Friday, July 18, 2008

The Case for Crises:
Experts Believe Disasters Might Be Good For Us


This morning, over a much needed cup of coffee (after a late spent reflecting on a rather tumultuous last few weeks of life) I came across an article that was well, perspective shifting. The piece, from the titled "How Disasters Help" explored the cultural value of natural disasters.

"Some economists argue that hurricanes, earthquakes, floods, volcanic eruptions, ice storms, and the like, despite the widespread destruction they leave behind - indeed, largely because of it - can spur economic growth. Rebuilding efforts serve as a short-term boost by attracting resources to a country, and the disasters themselves, by destroying old factories and old roads, airports, and bridges, allow new and more efficient public and private infrastructure to be built, forcing the transition to a sleeker, more productive economy in the long term."

It's hard to look at faces of crying mothers, injured and dead children, such as those that dominated the press after the earthquake that struck China's Sichuan Province in May, and imagine anything good coming of it. An estimated 80,000 people died. A horrifying nightmare of unimaginable proportion, how could anyone see benefit to such a loss ? But experts can - and do, and have discovered that our darkest moments as a society might actually have a higher purpose.

"Mark Skidmore of Michigan State, along with the economist Hideki Toya of Japan's Nagoya City University, published a 2002 paper in the journal Economic Inquiry that mapped the disaster frequency of 89 countries against their economic growth over a 30-year period. The paper controlled for everything the authors could think of that might skew the findings - including country size (large countries would presumably experience more natural disasters), size of government, openness to trade, and distance from the equator. Skidmore and Toya found that, in the case of climatic disasters - hurricanes and cyclones, as opposed to earthquakes and volcanic eruptions - the more the better: nations with more climatic disasters grew faster over the long run than the less disaster-prone"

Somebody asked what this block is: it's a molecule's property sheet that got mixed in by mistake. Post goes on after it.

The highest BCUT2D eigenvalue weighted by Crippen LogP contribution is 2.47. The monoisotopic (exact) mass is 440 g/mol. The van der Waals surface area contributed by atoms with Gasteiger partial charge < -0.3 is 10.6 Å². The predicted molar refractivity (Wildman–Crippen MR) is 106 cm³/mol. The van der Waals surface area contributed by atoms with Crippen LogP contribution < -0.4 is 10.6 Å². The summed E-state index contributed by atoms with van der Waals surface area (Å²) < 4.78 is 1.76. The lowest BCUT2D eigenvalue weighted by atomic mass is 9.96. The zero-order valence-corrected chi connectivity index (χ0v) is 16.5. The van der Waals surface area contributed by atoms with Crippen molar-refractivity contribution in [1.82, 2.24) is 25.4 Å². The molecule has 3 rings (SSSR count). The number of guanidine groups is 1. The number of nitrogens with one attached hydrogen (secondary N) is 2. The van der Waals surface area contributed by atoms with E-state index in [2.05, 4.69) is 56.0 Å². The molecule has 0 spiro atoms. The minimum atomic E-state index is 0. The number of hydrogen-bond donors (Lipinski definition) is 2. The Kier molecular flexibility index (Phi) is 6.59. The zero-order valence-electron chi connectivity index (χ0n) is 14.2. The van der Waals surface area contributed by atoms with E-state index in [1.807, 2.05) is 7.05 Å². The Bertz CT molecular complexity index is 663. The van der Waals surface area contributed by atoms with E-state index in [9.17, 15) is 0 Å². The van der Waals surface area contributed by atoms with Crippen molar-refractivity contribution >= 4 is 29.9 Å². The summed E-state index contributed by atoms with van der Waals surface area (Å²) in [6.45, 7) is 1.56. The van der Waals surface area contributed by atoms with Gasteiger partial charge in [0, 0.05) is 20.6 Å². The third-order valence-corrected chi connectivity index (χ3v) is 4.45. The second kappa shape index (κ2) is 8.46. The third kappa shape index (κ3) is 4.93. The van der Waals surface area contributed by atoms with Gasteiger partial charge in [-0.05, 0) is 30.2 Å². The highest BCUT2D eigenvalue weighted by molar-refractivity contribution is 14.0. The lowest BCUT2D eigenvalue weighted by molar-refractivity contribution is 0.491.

I couldn't help but see the parallel between humans who endure more trials and challenges in their lives versus those who endure less. Don't we also "grow faster" if we are forced to deal with crises ? If we don't "sink" as they say don't we automatically have to learn to "swim ?" And those who are faced with sinking more often - generally have to learn how to swim better, faster and for longer distances. If you have ever had a conversation with a war survivor, or a grandparent who lived in the Depression, or even a child who endured the pains of an abusive home - those who didn't drown, were certainly "Olympic swimmers" in their own right.

"When something is destroyed you don't necessarily rebuild the same thing that you had. You might use updated technology, you might do things more efficiently. It bumps you up," says Mark Skidmore, an economics professor at Michigan State University. "Disasters help people think about things differently."

True on a social level and on a personal level - crises might actually be good for us. Through the pain and suffering of our own natural disasters we live and learn and begin to think and see things differently. Perhaps we all dream of the idyllic stress-less worry free life, but in reality, in nature there is a case to be made for crises.

(Image Above: Oded Balilty/Associated Press)

1 comment:

Anonymous said...

It's true that natural disasters have several benefits. They restore ecosystems providing nutrients from volcanoes. They keep the human population in check when we are on the verge of exploding. Seeing a human face on disaster is heartbreaking but it is a part of the natural cycles of life.

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